The character of Lt. Frank Drebin may not have found his roots in The Naked Gun, but he certainly shot up after it. If you want to witness his origins, you’ll have to travel back to 1980, when his name was not Frank Drebin but Rumack, and he wasn’t a police officer but a very competent doctor, who not only knew how to battle food poisoning but also how to engage in heavy non sequitur. Rumack became so popular among the fans of Airplane! (1980) that Leslie Nielsen adopted his characteristics for Frank, who established himself as the blueprint for every comedic character Nielsen performed till his death in 2010.
And the characters were many, from as many movies, most of which were little more than frail attempts at paying spiritual homage to The Naked Gun. Nielsen starred in the two inevitable sequels (both of which, though not as illogically witty as this one, were just as amusing), followed in quick succession by a string of nonsensical farces like Spy Hard (1996), Wrongfully Accused (1998), a number of the Scary Movie instalments, and the worst, 2001: A Space Travesty (2000), which was among the most miscalculated disasters ever committed to celluloid and contained Nielsen’s most resilient performance, not least because he played a character so ingrained into his acting abilities.
But the best has to be Frank Drebin, who careens through the plot of Naked Gun. Any other police officer would be down on the ground, huffing and puffing, on the verge of surrender by the end of this movie; Frank is not only up and about, he also manages to shake the love of his life out of a terrible trance and walk out of the movie with her in his embrace, not before sending an injured colleague (O.J. Simpson), fresh out of the hospital, down a flight of stairs in a wheelchair and somersaulting over a barricade. This is funny not because the poor man is somersaulting, but because no one in the scene seems to notice that he is.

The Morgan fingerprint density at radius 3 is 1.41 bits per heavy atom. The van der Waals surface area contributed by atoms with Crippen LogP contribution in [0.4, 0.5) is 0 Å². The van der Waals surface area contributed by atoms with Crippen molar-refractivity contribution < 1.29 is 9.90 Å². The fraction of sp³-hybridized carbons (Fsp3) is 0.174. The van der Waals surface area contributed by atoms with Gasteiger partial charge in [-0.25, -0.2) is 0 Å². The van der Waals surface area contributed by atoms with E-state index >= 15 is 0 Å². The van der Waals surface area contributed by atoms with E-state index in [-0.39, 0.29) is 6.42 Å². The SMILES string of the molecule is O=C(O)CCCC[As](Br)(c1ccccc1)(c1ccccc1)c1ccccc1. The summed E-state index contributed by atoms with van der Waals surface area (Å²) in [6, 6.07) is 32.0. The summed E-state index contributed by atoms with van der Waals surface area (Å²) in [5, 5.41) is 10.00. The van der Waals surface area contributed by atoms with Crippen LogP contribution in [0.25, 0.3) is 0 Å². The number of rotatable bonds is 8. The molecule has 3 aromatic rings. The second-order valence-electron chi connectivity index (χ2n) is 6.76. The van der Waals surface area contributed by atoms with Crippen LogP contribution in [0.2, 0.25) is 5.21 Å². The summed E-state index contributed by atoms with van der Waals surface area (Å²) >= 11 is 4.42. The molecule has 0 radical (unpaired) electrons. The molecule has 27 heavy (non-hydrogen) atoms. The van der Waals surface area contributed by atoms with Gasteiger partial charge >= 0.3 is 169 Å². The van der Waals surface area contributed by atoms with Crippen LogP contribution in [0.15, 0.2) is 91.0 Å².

This is the kind of manic energy The Naked Gun relishes. Its key to success is its ignorance of any sort of coherent cause and effect. Most of it centres around Frank, who wanders from scene to scene, causing all sorts of trouble, blurting offence and insensitivity, without knowledge or care. He is so casual, so unknowing, that he can’t really be blamed for all that goes horribly wrong so quickly. Consider the scene in Vincent Ludwig’s office, where a routine search in the dead of night turns into a terrible inferno, and Frank leaves the fiasco accused of “sexual assault with a concrete dildo”. All the parts are in place, and the scene builds up with the dread of a classic Film Noir. There is even time for an American Express plug — Frank tries to break into Vincent’s office with a credit card and only succeeds when he pulls out his AmEx. But then observe the way the scene gradually descends into comedic mayhem. Let’s walk through it. Frank opens a desk drawer and exclaims “Bingo”. His find is a bingo card. He approaches the security camera console and accidentally activates an automated piano. Then, in a rare moment of skill, he snatches a piece of paper from under a house of cards without rattling it. So far so good. He reads what’s on the paper. It’s something important. Vincent might be a bad guy. Frank can’t see too good in the dark. He flicks open his lighter for a better look. Before you can say “smart move” the paper is alight, then the curtains, then the carpet. And then the automated piano comes to life again. The tune makes the scene farcical. Frank stumbles around and knocks over a cabinet of antique vases. He has time to catch them in rhythm with the music, one he catches behind his back. He tries to rescue a priceless painting from the lips of the fire but falls over and impales it on a cactus. He leaves via the window, some thirty floors up, and traces the edge of the building to a buxom lady’s apartment, where he inadvertently gropes her full chest and collapses into her room holding the severed concrete penis of one of the building’s statues. By the time the movie cuts to the next scene, it’s business as usual for Frank.